GIS mapping software introduced at E.S. Bird Library; ESRI software now available across the SU and ESF campuses
GIS mapping software introduced at E.S. Bird Library; ESRI software now available across the SU and ESF campusesMay 04, 2001Cynthia J. Moritzcjmoritz@syr.edu
Anne Munly, associate professor in Syracuse University’s School of Architecture, shows off a map of Rome, N.Y. The map shows the city not just at one particular time; it is done in layers that demonstrate changes in neighborhoods over time and events that may have some relationship to those changes. Maps like this are made possible through the use of Geographic Information Systems (GIS) computer programs. Until now, these programs have been available only on isolated computers around the SU campus, such as in a laboratory run by the geography department in The College of Arts and Sciences and The Maxwell School. Now they are available to the whole campus in E.S. Bird Library’s new GIS lab. It is the only networked GIS lab in a library in New York state, according to SU maps/GIS librarian John Olson. The existence of the new lab will help facilitate such collaborative, interdisciplinary projects as the one on which Munly is working, along with architecture associate professor Mark Linder and geography associate professors Don Mitchell and Anne Mosher. Located on E.S. Bird Library’s third floor, the lab features six networked workstations, along with various other software programs, two scanners and a digitizer, which is used to translate information into the necessary digital format. The ESRI Group’s ArcView and ArcInfo, the two most common GIS programs, are available on the workstations. The lab’s location, in the library’s maps and government information department, gives users easy access to all maps and other data sets already collected by the library, including thousands of paper maps, as well as Arc-ready files (including ArcWorld, ArcUSA and ArcAtlas), desktop links to spatial and numeric data sets, CD-ROMs produced by the U.S. government and distributed through the Federal Depository Library Program, and commercial mapping programs and CD-ROM atlases. Access to the equipment and programs in the GIS lab is but one of the new benefits the library is offering to the University community. The library has also obtained a site license for ESRI software that covers the whole campus, as well as the SUNY College of Environmental Science and Forestry, so that ArcView and ArcInfo can now be loaded on any University-owned computer without an extra charge.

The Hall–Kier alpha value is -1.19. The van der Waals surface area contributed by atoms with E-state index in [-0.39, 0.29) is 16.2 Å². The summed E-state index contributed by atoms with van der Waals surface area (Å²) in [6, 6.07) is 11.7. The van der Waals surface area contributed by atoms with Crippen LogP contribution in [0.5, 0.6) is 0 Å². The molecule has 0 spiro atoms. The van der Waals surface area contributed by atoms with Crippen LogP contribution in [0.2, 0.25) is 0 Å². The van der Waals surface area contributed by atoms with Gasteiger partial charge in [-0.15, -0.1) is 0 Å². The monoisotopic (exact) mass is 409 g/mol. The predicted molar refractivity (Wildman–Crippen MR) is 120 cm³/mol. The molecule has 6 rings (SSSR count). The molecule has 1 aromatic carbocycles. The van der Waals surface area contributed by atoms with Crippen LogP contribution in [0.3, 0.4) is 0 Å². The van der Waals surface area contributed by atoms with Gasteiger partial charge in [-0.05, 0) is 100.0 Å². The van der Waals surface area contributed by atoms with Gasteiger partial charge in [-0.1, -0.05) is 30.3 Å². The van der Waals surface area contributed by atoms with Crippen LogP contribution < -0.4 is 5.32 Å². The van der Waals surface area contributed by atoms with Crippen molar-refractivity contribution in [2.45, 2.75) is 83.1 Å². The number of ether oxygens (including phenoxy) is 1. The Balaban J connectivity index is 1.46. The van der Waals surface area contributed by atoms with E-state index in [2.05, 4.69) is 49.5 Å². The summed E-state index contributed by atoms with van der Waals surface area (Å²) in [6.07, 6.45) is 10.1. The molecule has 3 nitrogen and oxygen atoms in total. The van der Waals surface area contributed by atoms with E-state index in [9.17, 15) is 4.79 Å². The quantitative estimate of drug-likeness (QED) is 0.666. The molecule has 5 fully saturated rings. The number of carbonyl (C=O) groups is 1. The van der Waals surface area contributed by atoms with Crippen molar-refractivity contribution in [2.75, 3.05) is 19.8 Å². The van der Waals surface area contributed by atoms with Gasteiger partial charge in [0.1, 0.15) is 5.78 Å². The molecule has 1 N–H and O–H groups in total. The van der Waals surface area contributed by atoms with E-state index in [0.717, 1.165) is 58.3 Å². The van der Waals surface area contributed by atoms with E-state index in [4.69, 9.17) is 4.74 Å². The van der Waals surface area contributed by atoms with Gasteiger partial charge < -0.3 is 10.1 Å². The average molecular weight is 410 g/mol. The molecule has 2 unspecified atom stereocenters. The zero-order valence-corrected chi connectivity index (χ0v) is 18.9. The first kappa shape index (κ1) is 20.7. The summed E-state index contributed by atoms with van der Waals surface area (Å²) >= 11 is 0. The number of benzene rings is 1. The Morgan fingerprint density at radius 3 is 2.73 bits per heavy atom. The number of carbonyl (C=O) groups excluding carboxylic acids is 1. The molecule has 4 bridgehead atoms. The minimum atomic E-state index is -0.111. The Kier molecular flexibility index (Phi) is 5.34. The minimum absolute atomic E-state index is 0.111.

GIS programs can be used to present just about any kind of information, according to maps and government information librarian Lesley Pease. The University of Fine Arts in Romania is using the technique to restore a medieval wall mural by digitizing photos of the mural and mapping them onto a grid, giving each color its own layer in the GIS map. Data are entered about the conditions and restoration needs for each layer, and the whole thing is combined to create a history of the mural restoration process. GIS techniques have also been used by the Federal Deposit Insurance Corp. to monitor discriminatory lending practices, by health researchers to map human ailments, and by campus safety departments to identify problem areas. “Some experts say 80 to 90 percent of information can be geocoded,” Pease says. “You can code very specific data rooms, places within a room, trees or shrubs in a garden.” The GIS lab will eventually have regular hours, but for now it is open by appointment only. Before using the lab, faculty, staff and students must go through a one-hour orientation, which can be set up by contacting Olson at 443-4818. Staff members are available to assist users in the lab. But Pease and Olson advise people who are interested in becoming expert in using GIS to take a course such as Geographic Information Systems (GEO 383/683). ESRI also offers online courses, and the GIS lab may start offering workshops.